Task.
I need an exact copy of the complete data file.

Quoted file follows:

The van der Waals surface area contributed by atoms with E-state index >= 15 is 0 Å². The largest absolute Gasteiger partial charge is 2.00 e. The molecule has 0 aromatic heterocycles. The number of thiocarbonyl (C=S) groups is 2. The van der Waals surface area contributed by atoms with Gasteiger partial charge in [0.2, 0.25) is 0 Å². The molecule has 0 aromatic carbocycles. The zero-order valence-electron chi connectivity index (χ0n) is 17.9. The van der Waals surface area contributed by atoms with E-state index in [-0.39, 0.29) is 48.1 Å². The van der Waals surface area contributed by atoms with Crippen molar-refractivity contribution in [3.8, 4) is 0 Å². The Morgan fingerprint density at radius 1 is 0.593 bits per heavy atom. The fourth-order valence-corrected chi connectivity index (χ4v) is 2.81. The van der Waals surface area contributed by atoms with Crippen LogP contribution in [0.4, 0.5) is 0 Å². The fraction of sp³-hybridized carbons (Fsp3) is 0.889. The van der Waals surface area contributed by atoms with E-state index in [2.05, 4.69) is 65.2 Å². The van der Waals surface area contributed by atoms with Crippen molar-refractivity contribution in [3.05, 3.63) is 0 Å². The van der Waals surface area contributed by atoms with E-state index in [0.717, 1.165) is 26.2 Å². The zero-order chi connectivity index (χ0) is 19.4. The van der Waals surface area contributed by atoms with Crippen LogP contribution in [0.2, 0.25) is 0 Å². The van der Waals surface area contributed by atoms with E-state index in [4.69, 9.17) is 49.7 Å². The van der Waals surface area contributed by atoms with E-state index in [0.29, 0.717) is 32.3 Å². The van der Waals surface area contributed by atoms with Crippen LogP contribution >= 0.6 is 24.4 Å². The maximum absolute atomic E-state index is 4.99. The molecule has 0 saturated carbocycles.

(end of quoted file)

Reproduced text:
The van der Waals surface area contributed by atoms with E-state index >= 15 is 0 Å². The largest absolute Gasteiger partial charge is 2.00 e. The molecule has 0 aromatic heterocycles. The number of thiocarbonyl (C=S) groups is 2. The van der Waals surface area contributed by atoms with Gasteiger partial charge in [0.2, 0.25) is 0 Å². The molecule has 0 aromatic carbocycles. The zero-order valence-electron chi connectivity index (χ0n) is 17.9. The van der Waals surface area contributed by atoms with E-state index in [-0.39, 0.29) is 48.1 Å². The van der Waals surface area contributed by atoms with Crippen molar-refractivity contribution in [3.8, 4) is 0 Å². The Morgan fingerprint density at radius 1 is 0.593 bits per heavy atom. The fourth-order valence-corrected chi connectivity index (χ4v) is 2.81. The van der Waals surface area contributed by atoms with Crippen LogP contribution in [0.4, 0.5) is 0 Å². The fraction of sp³-hybridized carbons (Fsp3) is 0.889. The van der Waals surface area contributed by atoms with E-state index in [2.05, 4.69) is 65.2 Å². The van der Waals surface area contributed by atoms with Crippen molar-refractivity contribution in [3.05, 3.63) is 0 Å². The van der Waals surface area contributed by atoms with E-state index in [0.717, 1.165) is 26.2 Å². The zero-order chi connectivity index (χ0) is 19.4. The van der Waals surface area contributed by atoms with Crippen LogP contribution in [0.2, 0.25) is 0 Å². The van der Waals surface area contributed by atoms with E-state index in [4.69, 9.17) is 49.7 Å². The van der Waals surface area contributed by atoms with E-state index in [0.29, 0.717) is 32.3 Å². The van der Waals surface area contributed by atoms with Crippen LogP contribution >= 0.6 is 24.4 Å². The maximum absolute atomic E-state index is 4.99. The molecule has 0 saturated carbocycles.